I don’t think Design Review would have possibly approved this facade “renovation.” If I’m wrong, someone let me know. And the cook in the kitchen didn’t necessarily have anything to do with the exterior improvements or lack thereof: this little post is NOT a commentary on the worthiness of the cuisine.


Sometimes recessions bring out interesting entrepreneurial efforts (see architects selling ice-cream in my post below).  Sue and Jimmy Johnson have purchased the former Hunter Furniture building on 18th Street North and plan to open a “doggie day care” facility, the first of its kind downtown. The owners intend to create a loft upstairs for their residence. While primarily known recently for its electric turquoise coloring, this building has a special place in local urban history: when almost the entire block was razed for a promised but never-to-materialize development, Hunter Furniture refused to bend to pressure. Today it stands alone amidst a sea of surface parking, a (rare) testament to grassroots resilience to the destruction of urban fabric.

People who live downtown tend to have dogs; walking dogs in the mornings and evenings helps foster community, creates pedestrian (and canine) foot traffic, and makes streets feel safer. While most residents are happy to finally have a dog park at George Ward Park, as yet there is no dog park downtown to which people can walk their furry friends. I’m hoping that the local Bark for a Park group will find a great place soon to start downtown’s first dog park. It doesn’t have to be big. And there are plenty of physical places where, in theory, you could locate one. Take a look at the Deep Ellum Dog Park in downtown Dallas for an example of what we could do here.

I also hope the Johnsons will figure out a way to preserve the old Hunter neon sign on the building; in my opinion signs like this should be landmarked and a special fund set up to help owners preserve them (the cost of restoration and operation can be daunting). A future post will discuss the importance of projecting signs and graphic imagery in dense, urban areas. But I could not resist posting this wonderful shot of Hunter Furniture and 18th Street from the mid-1970’s, before the wholesale demolition all around it.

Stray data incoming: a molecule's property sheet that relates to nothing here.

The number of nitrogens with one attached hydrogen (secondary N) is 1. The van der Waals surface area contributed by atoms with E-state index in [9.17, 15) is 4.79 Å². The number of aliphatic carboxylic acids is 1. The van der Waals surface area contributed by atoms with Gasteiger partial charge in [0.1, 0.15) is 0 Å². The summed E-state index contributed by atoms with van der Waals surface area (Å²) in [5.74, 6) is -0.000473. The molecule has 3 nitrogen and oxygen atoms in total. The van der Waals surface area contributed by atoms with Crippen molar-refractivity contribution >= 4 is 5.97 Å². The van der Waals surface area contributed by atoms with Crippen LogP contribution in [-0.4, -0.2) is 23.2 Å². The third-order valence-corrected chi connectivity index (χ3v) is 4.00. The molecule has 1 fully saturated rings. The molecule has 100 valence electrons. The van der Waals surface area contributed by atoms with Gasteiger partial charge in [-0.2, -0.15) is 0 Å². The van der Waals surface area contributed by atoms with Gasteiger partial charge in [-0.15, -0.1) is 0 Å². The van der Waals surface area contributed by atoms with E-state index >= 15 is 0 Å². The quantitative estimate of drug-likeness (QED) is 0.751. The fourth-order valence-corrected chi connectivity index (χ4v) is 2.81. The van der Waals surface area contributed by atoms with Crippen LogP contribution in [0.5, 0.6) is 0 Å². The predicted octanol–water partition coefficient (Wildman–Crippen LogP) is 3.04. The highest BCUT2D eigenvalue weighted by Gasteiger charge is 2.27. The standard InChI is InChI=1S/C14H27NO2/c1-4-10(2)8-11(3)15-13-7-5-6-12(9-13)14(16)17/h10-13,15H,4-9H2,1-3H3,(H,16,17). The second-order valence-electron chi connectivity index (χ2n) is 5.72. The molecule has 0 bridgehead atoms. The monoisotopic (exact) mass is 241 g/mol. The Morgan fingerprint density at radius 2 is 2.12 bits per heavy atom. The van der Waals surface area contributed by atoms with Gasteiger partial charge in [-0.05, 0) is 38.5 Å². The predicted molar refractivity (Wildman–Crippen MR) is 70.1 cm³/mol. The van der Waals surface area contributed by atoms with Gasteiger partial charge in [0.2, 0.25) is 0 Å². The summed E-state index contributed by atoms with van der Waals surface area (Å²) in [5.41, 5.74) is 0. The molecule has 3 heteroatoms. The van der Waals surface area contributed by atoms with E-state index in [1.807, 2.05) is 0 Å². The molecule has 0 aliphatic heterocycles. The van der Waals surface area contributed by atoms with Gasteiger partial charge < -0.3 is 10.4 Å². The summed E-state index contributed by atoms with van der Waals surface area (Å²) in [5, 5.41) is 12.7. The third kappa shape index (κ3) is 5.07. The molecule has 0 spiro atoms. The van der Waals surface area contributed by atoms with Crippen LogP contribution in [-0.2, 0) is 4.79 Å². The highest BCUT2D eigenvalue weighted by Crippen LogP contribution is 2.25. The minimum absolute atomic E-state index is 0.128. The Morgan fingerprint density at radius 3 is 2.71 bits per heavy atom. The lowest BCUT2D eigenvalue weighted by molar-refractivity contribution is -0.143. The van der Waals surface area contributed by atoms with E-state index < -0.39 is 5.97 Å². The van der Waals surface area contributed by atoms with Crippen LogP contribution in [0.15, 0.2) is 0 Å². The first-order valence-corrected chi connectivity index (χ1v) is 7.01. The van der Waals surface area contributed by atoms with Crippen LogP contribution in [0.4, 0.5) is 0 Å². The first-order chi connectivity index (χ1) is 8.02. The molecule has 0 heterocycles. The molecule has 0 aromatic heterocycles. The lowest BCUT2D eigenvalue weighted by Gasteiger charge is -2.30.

Here you see the old WBRC-TV studio next door, the old Pasquale’s pizza downtown location, and a series of other businesses marching up 18th Street. Almost all these businesses are now defunct or demolished; Hunter wasjust about the lone survivor from this era (it finally closed in November, 2009).

It’s a shame that after all these years, the parking lots surrounding Hunter are still…parking lots. If this site could be redeveloped with new businesses, living units, restaurants, a shared parking deck, and maybe a small (dog-friendly) park, I’m convinced that fantastic older buildings nearby would see renewed interest in redevelopment (i.e. the Thomas Jefferson Hotel).

And the Johnsons could get some more 4-legged customers.

(pics courtesy army.arch, top; JCMcdavid, bottom)